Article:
Promotion is the process of communicating the cultural organisation and its products to the Market. Its purpose is to promote the benefits and value of the organisation and its products to the target groups, in order to increase awareness and create interest, facilitate sales, expand and diversify attendance. It also creates in the public eye an enduring positive image for the organisation that can attract funders, advocates and supporters.
Promotional means comprise:
The four elements of Promotion. Graph by Maria Kouri
Advertising media for cultural organisations can be printed, electronic, or digital. They can be produced in-house (like programmes, guides, brochures, banners, etc.) or be produced in cooperation with production and advertising companies.
The choice of advertising media depends certainly on the target groups the organisation aims to reach, on the advertising capacities of the organisation but also on the available budget, since, for example, TV advertising is almost prohibitively expensive for non-profit organisations. However, since TV reaches larger audiences, some organisations seek communication sponsorship from TV channels, allowing them to present advertisements free of charge.
Have opened up a world of affordable advertising possibilities for cultural organisations, which exploit social media and webpages increasingly to reach larger audiences.
Cultural organisations opt for Personal Selling mainly to approach critical target groups, such as schools and other educational institutions, businesses, community groups or associations, etc. Accordingly, personal selling is more costly in terms of resources and time and its success depends on the “chemistry” and the trust levels between the representatives of the organisation and of the target group. On the other hand, it allows the communication of more complex and detailed information in more personalised, flexible and, thus, persuasive ways, and also the collection of the target group’s data and preferences. Sincerity, empathy, and trust are the keywords for success in personal selling.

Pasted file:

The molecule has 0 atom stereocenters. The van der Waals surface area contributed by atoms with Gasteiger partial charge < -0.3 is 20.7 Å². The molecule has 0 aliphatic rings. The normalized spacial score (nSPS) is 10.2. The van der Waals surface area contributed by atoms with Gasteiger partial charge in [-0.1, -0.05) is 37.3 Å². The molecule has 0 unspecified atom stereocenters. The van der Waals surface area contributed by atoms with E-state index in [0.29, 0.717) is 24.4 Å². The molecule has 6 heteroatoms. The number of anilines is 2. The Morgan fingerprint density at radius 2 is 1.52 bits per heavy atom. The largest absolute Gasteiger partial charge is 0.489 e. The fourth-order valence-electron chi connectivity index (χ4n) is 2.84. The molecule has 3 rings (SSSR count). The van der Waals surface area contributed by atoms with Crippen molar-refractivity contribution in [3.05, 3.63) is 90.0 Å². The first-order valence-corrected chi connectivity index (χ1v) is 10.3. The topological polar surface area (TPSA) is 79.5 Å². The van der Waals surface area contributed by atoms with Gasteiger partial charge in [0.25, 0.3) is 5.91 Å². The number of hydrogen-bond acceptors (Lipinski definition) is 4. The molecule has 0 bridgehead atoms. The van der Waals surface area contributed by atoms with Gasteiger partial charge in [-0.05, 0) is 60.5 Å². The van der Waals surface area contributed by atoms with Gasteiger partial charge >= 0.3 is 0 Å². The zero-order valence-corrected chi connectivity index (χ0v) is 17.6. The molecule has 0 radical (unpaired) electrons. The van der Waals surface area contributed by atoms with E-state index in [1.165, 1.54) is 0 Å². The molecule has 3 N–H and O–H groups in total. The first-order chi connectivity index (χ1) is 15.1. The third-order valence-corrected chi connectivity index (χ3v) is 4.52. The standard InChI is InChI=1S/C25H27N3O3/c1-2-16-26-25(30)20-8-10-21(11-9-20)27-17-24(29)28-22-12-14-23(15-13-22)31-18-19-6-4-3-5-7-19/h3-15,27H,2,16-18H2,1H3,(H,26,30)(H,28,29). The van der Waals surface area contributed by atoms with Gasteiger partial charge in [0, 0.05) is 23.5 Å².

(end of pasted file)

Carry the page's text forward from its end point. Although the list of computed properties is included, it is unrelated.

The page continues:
Using sales promotion in the cultural sector is a bit different, as the core “product” is not always tangible, but focuses on the visitor’s total Experience, while it cannot easily be sampled prior to purchase. Open days, previews, virtual tours and audiovisual excerpts from museum collections, performances, programmes, and the organisation’s venues are some sampling possibilities
Moreover, organisations reward their loyal supporters by offering a wide range of membership premiums and benefits. Take a look at the membership benefits offered by the British Museum or the Metropolitan Opera.
PR is much less expensive than Advertising, since an organisation does not buy advertising slots or time to present its messages. Thus, contrary to Advertising, in PR an organisation does not have total control over the content, whether or how its messages will be communicated. However, if a cultural organisation earns the respect and attention of the media, it may gain much greater publicity and media exposure than it could pay for, and so reach greater numbers, including non-participants.
Accordingly, a cultural organisation needs to invest in PR systematically and include PR in its overall long-term communications strategy, to influence positively the public’s attitudes and shape an enduring positive image in the public eye. This can prove quite useful not only in attracting audiences, advocates and funders, but also in helping the organisation land more softly when hit by a crisis, caused, for example, by accusations of mismanagement, complaints regarding contested cultural content, mistakes in overbooking, pandemics, or funding cuts.
PR Categories (Kotler & Scheff, 1997: 378-379). Graph by Maria Kouri